He presumes men go out for the day and women stay home, wading in their own emotions.
The oldest deli in Manchester, England, named for the ill-fated liner because its founder survived the famous shipwreck, was recently forced to close its doors.
At 77, Amos Oz delivers “Judas” set in Jerusalem in 1959-60. It’s one of the most triumphant novels of a magnificent career.6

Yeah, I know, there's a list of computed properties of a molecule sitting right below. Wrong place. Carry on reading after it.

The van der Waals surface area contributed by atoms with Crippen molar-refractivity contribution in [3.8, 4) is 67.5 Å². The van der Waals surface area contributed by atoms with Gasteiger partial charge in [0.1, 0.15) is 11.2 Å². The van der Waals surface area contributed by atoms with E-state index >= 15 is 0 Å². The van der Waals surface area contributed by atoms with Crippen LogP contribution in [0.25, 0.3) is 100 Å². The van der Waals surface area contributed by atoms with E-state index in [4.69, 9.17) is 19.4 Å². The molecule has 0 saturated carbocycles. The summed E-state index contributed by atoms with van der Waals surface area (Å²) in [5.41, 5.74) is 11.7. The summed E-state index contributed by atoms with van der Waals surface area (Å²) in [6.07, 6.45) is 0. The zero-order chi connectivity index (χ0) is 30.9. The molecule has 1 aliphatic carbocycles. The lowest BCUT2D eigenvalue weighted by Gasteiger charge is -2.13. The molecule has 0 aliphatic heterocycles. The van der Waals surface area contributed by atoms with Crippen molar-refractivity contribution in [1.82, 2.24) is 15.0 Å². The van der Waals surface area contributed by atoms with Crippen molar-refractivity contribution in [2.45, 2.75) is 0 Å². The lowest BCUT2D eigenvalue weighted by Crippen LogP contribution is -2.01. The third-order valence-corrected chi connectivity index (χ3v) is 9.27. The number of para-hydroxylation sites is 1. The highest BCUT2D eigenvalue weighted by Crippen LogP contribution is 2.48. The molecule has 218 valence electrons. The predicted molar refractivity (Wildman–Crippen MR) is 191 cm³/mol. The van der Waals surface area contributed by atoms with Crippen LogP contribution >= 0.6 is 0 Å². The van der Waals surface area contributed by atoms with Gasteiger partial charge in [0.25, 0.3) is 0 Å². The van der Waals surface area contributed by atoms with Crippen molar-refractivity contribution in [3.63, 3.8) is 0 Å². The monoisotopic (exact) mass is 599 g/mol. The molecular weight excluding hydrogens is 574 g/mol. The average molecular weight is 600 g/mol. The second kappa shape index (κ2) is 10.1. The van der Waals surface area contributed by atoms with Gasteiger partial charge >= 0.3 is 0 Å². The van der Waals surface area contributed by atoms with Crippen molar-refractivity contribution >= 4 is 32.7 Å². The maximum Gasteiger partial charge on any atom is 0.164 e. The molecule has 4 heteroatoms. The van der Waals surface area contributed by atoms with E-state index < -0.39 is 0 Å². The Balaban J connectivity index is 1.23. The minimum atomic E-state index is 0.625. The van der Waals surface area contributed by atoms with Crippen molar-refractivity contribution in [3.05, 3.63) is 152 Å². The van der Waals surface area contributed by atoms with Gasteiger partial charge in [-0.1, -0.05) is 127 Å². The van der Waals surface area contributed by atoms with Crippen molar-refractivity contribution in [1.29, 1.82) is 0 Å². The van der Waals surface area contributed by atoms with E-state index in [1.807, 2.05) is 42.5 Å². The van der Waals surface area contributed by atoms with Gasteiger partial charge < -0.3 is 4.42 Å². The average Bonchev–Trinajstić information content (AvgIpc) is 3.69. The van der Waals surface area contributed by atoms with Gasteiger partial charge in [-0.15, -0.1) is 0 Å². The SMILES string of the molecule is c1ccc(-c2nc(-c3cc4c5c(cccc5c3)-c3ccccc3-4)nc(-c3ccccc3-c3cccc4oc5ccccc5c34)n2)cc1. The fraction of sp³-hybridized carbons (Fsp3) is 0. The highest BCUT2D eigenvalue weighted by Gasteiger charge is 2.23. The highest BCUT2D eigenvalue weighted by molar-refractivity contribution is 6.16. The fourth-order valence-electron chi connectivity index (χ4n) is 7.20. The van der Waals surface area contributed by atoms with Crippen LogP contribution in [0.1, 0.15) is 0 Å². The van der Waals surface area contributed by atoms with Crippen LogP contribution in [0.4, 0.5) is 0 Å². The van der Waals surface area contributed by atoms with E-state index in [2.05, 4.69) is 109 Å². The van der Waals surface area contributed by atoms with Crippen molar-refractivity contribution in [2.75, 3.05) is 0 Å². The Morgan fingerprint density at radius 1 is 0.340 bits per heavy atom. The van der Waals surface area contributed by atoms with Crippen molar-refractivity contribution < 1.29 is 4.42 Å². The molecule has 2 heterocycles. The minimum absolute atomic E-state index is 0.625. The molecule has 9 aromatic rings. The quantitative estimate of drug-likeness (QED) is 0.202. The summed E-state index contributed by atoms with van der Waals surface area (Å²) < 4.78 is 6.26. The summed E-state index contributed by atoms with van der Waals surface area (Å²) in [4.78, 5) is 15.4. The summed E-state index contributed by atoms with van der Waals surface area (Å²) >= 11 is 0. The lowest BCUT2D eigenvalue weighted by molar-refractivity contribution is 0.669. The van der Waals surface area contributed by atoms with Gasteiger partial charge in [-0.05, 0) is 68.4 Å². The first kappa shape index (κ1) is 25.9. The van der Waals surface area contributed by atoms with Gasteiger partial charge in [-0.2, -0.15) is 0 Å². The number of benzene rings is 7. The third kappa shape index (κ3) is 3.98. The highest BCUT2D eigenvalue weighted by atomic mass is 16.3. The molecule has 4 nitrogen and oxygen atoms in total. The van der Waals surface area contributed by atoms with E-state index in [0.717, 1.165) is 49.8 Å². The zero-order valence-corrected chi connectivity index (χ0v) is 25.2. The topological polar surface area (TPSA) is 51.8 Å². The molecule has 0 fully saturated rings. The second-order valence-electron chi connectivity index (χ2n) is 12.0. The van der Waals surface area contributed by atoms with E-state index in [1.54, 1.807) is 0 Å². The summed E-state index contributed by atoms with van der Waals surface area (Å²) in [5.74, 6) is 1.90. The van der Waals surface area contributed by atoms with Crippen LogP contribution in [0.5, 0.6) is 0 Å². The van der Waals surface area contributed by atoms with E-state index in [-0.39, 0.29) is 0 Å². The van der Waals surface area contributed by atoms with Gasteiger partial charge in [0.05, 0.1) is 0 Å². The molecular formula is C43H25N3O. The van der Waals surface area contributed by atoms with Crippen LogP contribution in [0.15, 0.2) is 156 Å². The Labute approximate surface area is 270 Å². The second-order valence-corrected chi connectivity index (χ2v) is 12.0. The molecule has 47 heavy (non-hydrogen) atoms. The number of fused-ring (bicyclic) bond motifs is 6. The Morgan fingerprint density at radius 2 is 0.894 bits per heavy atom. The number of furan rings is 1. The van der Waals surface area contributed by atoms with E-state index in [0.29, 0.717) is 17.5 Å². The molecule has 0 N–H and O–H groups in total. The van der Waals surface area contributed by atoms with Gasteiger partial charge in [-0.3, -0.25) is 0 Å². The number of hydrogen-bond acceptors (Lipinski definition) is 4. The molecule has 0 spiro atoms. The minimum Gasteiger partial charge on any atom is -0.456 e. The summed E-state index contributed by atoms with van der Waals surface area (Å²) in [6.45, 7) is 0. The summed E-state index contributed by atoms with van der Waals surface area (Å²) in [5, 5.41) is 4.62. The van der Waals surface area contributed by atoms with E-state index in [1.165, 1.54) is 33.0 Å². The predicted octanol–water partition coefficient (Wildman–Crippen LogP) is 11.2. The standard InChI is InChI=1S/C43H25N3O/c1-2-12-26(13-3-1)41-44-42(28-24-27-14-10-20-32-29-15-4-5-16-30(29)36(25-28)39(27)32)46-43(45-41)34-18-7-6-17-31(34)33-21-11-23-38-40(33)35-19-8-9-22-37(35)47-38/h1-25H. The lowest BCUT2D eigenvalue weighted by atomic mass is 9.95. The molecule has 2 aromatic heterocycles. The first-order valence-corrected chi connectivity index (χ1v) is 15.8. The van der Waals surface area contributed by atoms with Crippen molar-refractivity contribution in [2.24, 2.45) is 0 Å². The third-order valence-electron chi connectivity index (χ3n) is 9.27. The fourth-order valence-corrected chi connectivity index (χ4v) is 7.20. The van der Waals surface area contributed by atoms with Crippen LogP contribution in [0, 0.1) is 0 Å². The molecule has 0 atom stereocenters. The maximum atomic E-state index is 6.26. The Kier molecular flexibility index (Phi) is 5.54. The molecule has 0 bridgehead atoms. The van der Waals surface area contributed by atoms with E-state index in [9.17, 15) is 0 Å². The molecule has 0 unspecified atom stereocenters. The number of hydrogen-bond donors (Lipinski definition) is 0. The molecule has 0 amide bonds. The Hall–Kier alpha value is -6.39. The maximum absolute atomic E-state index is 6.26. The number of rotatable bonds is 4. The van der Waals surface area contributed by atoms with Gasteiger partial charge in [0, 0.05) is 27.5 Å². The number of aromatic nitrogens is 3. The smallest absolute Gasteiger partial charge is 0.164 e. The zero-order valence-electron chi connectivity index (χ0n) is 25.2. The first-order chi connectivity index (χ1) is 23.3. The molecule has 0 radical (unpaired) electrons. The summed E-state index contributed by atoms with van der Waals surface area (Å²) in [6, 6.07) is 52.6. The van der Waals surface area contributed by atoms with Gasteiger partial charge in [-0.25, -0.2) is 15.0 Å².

William F. Buckley Jr., the acerbic late founder of National Review and host of “Firing Line” could be the consummate gentleman — especially in his friendships with Jews.
Jane Eisner went to the movies to escape the ugliness of today’s politics. Thanks to a strong couple helped by two Jewish lawyers, she found the inspiration she needed.6
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